Mahal: I think Jimmy Reed was big in there and, of course, people like Muddy Waters and Howlin’ Wolf, John Lee Hooker. I liked a lot of players, but I didn’t really try to play their music.
Mo’: I really love how David T. Walker plays. He played on my record called Reflection. If I was in my 20s, the influence list would probably be two or three names, but as time goes on, the list gets longer and longer.
Was Taj an influence on you growing up?
Mo’: I got around to Taj later on.
Keb, on “Ain’t Nobody Talking,” your solo has a jazz feel. Did you ever study jazz?
Mo’: There is a little bit of jazz, but it’s pretty inside—no Locrian modes. When I play solos, I do follow the changes. Some guys might play pentatonic scales over everything, but I tend to change with the chords.
How did you two originally meet?
Mo’: A mutual connection brought me to the studio where Taj was recording in 1993.
Mahal: I was in Los Angeles recording. It was a chance to meet this young man up close. He was somebody I admired and thought a lot of.
What made you eventually decide to do a record together?
Mahal: Over the years, we got to know each other at shows. Every now and then, I would say, “Hey man, we need to start puttin’ something together.”
Mo’: We blocked it out way ahead and started recording in Nashville around 2014. We would record in between our touring schedules.
Mahal: This was not connected to a record company loaning us the money and giving us a producer. We put up our own money to create the record so we would have a 100-percent say in what the product became.
Mo’: We got three tracks laid down at that first session. Then, Taj went out on the road. We would talk and send each other songs. If we both liked a song, I would record the basic guitar, bass, and drum tracks, and send it to him. Once I had enough of those going, we put Taj’s vocals and guitar parts on the whole record. Then, I went back home, overdubbed some more stuff, and continued to confer with Taj. He would give me his input, and that was the process. A guy named Ross Hogarth mixed it in Los Angeles. As I got some mixes closer to where they were shaping up, we sent them back and forth. There were a lot of phone conversations, Dropboxes, MP3s, and plane tickets. [Both laugh.]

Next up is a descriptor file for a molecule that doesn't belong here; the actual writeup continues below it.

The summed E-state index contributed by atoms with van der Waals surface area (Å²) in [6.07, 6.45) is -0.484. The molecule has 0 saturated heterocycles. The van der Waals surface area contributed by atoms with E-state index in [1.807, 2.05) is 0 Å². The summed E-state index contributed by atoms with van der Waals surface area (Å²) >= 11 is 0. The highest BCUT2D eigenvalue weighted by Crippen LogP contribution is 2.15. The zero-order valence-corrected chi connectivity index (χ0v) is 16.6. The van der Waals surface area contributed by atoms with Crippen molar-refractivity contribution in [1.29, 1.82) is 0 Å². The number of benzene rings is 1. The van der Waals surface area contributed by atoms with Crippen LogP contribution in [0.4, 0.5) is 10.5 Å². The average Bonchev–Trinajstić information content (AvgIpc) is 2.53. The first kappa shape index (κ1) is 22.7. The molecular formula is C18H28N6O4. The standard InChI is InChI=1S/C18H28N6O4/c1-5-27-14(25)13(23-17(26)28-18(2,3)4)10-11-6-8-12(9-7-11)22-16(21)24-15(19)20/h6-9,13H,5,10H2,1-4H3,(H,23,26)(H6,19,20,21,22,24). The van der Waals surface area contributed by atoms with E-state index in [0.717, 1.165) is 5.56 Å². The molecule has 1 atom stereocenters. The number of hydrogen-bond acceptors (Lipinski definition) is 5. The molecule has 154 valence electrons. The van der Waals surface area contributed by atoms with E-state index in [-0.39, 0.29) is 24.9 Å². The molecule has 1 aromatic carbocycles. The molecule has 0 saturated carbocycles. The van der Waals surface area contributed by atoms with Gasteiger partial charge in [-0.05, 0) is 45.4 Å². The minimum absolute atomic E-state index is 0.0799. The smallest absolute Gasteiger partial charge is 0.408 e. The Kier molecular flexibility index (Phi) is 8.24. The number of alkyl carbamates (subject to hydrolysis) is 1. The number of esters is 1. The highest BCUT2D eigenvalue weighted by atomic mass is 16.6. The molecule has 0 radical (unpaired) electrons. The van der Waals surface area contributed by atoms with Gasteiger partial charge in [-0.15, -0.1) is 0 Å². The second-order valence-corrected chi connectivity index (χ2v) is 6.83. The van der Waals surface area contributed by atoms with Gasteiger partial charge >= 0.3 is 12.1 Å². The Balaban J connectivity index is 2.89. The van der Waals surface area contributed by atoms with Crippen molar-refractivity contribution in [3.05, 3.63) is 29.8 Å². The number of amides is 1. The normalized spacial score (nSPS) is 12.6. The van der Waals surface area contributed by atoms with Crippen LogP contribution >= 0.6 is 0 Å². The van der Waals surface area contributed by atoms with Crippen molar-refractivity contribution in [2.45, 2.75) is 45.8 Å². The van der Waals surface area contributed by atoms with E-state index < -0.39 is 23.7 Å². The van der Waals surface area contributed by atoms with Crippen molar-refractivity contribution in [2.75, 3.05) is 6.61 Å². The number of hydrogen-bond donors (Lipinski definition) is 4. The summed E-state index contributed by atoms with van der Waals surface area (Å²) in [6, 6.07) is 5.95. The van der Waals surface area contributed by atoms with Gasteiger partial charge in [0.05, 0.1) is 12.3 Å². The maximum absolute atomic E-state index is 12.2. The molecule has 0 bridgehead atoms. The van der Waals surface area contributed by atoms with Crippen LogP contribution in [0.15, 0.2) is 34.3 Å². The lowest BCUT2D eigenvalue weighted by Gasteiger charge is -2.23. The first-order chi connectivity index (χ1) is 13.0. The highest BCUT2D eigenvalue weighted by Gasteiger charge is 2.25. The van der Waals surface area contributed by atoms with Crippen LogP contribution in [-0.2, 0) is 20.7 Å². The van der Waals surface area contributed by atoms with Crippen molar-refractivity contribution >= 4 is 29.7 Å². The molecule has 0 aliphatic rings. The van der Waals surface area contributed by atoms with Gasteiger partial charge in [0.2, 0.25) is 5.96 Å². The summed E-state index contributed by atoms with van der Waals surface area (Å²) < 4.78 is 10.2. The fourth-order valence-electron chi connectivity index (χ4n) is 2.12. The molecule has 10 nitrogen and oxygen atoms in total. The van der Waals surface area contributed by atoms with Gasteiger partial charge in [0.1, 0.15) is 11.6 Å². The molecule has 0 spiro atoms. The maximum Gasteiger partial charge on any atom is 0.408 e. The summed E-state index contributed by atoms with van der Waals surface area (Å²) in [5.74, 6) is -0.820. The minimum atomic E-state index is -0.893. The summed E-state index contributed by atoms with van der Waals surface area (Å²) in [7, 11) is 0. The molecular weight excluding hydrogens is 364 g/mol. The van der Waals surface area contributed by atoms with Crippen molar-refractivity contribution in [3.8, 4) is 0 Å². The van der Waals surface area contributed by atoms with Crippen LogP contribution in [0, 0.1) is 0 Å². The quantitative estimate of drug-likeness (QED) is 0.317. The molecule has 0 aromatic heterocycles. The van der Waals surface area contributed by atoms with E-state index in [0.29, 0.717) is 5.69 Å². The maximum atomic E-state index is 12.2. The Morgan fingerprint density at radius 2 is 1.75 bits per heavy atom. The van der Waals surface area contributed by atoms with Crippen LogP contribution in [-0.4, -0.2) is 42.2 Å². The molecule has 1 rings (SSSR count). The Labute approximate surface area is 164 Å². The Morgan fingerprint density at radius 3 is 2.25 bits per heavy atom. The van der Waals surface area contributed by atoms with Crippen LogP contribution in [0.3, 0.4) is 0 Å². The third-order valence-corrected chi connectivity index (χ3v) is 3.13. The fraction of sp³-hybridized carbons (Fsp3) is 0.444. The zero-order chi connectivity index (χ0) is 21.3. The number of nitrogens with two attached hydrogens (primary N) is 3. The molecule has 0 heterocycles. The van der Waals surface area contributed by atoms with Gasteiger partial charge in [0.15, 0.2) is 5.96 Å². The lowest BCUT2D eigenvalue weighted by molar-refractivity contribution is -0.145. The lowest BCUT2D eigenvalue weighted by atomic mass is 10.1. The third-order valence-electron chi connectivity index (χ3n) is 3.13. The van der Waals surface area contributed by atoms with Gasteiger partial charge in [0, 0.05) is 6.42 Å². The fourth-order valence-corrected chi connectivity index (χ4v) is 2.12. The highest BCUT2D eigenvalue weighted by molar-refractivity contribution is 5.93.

Over more than 50 years as a performer, Taj Mahal—who was born Henry Saint Clair Fredericks in 1942—has developed a repertoire that draws on a broad swath of African and Caribbean sounds, as well as American roots music.
Photo by Jay Blakesberg
How did you decide who would play what instrument?
Mo’: We tried to let the song and the moment tell us, and then we would pull out something and start playing it. When it works, you know it. You keep finessing it and whatever survives in the end is what you’ve got. If something wasn’t working, the song would just spit it out organically.
There is a lot of resonator on the record. What resonators do you play?
Mo’: I used two resonators: a National Reso Rocket and a small-body Republic travel resonator that has a real nice, tight sound. For things that were more open and out in the room, like “Divin’ Duck,” I used the big resonator. For things that were nastier and sitting in the track, like “That’s Who I Am,” I used the smaller Republic.
What was the cutaway resonator you were using at the 2013 Eric Clapton Crossroads concert where you and Taj played together?
Mo’: That’s the Republic.
Mahal: The tricone I’m playing at that show is a Recording King.
Do you have a special mic you like for resonators?
Mo’: Usually the ones that are sittin’ around. [Laughter.] I might use an SM57 or a DPA. Sometimes a cheap condenser, like an MXL, works. Sometimes the expensive ones hear too much, so I use whatever trick I need to make it sound right. You need a strong mic pre, so I use an Avalon, an API, a Neve, or something like that.
Resonators can be tricky to amplify live. What do you use to amplify yours?
Mo’: My Republic has a Highlander pickup, and I go directly to the board.
What about you Taj?
Mahal: Mine is just a little ol’ three-dollar weird mic pickup installed by the guys at Subway Guitars in Berkeley, California. I just put little cheap mics in there and plug them into a Boss volume pedal, a Boss stereo chorus, and then plug that into Fender Bassman amps.
What acoustic guitars did you use on the record?
Mo’: My main acoustic is my Gibson Keb’ Mo’ Bluesmaster model. I also used a handmade guitar by Will Hirsch in Northern California, and a nylon-string made by Bedell Guitars.